GEORGE STEPHANOPOULOS, THIS WEEK: You might remember Nate Silver from 2012. He's the forecast from fivethirtyeight.com. And his statistical take on the presidential election was dead on, correctly predicting how all 50 states would break. He's inspired all kinds of imitators. This time around, all of them are predicting a big election for the GOP. The New York Times giving the Republicans a 70 percent chance of retaking the Senate. Huffington Post at 74 percent, and the Washington Post puts GOP chances at a whopping 94 percent. Let's hear from Nate himself. Thanks for joining us, Nate. Saw your post this morning, 72 percent and climbing for Republican takeover.
NATE SILVER, FIVETHIRTYEIGHT.COM: Yes, we saw some new polls this morning in states like Georgia, Kentucky, that have further good news for the GOP.
Looks, it's still a close election. You have six or seven or eight races that can go either way. But like that poll in Iowa last night, which, as you mentioned, is one of the most reliable polls in the country. All these races are being held in purple or red states too. So the bar isn't that high. The polls are clearer now that the GOP will -- will probably win the Senate. We can bet (ph) a 73, 74 percent chance right now.
STEPHANOPOULOS: By this time in 2012, you had reached the point where you said it would take a systemic bias in all the polls, they would all have to be wrong for President Obama to lose. You're not quite there on Republican takeover of the Senate.
SILVER: We're not quite there. Because you can carve out a path for Democrats that goes through actually some red states, like winning in Alaska and Georgia and Kansas. Those states, the polls are all close or ambiguous or both. But it looks like in the swing states like Colorado and Iowa, Democrats are underdogs. They're almost certainly going to lose at least four seats. Arkansas looks like it's going the way of the other states like South Dakota that are very red to begin with. Louisiana, Mary Landrieu has a runoff, probably, so she'll have another month to campaign. But Democrats might have to bank on a runoff in Louisiana, a runoff in Georgia, and extending this campaign and winning some of those races as underdogs.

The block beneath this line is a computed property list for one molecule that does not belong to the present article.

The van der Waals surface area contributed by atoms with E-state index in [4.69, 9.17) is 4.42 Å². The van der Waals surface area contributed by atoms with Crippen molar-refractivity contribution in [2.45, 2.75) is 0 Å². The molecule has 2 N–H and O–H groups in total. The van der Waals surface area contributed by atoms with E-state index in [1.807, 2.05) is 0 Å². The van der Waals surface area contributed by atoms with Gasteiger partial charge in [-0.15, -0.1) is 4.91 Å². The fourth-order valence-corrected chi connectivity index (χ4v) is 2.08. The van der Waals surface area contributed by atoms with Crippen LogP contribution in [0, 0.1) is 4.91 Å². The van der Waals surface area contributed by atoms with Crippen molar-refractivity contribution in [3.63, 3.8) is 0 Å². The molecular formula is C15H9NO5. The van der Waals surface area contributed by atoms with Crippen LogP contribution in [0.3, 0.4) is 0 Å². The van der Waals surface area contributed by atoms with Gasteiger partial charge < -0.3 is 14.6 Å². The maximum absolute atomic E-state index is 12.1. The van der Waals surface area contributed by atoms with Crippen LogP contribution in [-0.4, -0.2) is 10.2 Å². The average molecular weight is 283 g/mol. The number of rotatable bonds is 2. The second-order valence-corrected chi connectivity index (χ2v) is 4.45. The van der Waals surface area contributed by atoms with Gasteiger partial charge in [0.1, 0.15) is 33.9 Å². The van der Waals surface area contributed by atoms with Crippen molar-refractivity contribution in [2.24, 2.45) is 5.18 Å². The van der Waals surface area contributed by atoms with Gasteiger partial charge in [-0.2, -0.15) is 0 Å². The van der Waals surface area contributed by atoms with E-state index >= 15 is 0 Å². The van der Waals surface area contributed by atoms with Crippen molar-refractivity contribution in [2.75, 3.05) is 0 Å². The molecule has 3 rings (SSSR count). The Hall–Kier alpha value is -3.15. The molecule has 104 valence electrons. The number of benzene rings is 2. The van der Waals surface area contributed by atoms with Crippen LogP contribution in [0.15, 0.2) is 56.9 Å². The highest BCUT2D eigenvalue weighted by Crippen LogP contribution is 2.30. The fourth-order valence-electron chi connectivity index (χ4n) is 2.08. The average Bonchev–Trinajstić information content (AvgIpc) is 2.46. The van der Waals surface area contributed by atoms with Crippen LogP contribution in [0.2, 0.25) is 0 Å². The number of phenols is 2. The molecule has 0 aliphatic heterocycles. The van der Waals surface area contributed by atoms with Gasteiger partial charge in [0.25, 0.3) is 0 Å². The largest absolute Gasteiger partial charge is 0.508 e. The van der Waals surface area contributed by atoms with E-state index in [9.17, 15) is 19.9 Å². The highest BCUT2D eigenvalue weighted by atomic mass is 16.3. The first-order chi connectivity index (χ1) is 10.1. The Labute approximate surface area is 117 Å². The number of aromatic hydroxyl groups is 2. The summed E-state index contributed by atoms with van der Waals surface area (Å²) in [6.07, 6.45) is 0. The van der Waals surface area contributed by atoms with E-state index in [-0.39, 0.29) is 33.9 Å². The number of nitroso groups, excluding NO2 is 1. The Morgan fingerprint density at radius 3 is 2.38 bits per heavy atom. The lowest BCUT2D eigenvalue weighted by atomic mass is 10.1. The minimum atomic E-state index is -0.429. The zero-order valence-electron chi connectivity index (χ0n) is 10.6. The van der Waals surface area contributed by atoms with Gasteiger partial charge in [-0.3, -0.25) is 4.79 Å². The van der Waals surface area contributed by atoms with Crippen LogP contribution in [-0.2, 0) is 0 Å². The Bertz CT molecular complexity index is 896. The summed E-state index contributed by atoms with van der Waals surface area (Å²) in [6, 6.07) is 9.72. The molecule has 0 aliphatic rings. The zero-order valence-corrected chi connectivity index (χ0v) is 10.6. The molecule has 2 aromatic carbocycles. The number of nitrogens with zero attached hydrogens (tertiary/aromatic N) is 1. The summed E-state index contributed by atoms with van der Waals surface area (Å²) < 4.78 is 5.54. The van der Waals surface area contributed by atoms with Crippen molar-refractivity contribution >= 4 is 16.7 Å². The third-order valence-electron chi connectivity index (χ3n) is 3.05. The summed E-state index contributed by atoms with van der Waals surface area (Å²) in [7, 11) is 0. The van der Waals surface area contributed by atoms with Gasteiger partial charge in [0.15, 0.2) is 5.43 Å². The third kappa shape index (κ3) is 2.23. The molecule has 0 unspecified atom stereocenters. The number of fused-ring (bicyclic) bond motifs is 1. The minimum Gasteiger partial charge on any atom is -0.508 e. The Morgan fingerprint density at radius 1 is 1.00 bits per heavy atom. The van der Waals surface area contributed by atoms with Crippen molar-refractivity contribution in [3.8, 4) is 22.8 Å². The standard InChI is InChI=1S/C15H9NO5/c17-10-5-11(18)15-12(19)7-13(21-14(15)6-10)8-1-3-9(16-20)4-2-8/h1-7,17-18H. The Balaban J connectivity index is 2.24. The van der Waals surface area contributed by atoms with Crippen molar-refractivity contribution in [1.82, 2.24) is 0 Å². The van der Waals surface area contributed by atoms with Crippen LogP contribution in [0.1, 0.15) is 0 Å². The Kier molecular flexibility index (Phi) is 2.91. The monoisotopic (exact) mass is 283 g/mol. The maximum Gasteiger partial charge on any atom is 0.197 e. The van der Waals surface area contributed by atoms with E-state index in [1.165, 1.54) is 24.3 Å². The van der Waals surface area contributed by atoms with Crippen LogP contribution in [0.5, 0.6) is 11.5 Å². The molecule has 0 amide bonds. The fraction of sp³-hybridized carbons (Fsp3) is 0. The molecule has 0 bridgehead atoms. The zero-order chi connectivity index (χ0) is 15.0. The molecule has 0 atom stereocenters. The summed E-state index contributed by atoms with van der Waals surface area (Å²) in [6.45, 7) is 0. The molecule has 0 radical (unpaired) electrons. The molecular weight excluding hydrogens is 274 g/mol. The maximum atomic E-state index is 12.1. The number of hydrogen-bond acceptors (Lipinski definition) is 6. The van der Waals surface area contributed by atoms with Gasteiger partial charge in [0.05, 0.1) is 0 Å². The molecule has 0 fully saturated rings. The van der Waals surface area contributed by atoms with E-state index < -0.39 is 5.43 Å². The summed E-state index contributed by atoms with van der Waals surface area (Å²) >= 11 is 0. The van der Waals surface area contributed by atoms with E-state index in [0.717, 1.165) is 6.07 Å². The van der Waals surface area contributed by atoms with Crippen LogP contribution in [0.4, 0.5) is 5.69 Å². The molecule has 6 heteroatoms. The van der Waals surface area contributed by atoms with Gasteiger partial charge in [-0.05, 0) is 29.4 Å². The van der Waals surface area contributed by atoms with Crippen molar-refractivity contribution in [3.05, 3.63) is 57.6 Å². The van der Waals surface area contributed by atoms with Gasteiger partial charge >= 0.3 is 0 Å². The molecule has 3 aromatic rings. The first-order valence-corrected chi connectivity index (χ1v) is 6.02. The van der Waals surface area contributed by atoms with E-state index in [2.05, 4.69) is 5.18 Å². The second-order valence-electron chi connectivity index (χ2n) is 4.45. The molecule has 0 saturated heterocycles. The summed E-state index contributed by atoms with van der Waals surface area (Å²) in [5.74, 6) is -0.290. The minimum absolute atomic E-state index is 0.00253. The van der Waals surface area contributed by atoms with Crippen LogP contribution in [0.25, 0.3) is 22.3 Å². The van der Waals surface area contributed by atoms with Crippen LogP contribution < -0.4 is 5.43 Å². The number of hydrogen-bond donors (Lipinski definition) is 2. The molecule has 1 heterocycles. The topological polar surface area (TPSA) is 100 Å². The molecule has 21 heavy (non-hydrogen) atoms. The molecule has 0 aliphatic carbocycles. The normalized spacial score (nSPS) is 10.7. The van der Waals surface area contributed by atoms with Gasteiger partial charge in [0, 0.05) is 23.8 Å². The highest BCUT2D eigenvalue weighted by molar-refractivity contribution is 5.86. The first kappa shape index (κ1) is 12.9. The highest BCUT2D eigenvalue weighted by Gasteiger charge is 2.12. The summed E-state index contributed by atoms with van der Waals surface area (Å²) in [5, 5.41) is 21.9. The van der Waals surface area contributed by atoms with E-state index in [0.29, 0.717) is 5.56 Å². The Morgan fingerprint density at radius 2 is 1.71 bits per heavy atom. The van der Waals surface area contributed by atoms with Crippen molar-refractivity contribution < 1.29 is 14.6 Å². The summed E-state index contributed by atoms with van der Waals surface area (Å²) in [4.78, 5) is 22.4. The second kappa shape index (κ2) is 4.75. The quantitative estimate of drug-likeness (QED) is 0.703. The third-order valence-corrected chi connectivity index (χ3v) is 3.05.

STEPHANOPOULOS: Finally, what's the biggest X factor, though? What Donald Rumsfeld might call the known unknown?
SILVER: I think it's the fact that people are not happy with either party. And you know, is there such a thing as an anti-incumbent wave? You're going to see for governorships, probably a lot of incumbents from both parties lose or come close to losing. So how do you square this kind of moderately pro-Republican mood with the very anti-incumbent mood? Could you have a Republican like Pat Roberts in Kansas lose, even though Republicans have a good night overall? So it's a multi-dimensional sort of election. Makes it a bit more complicated. But overall, signs look fairly poor for Democrats.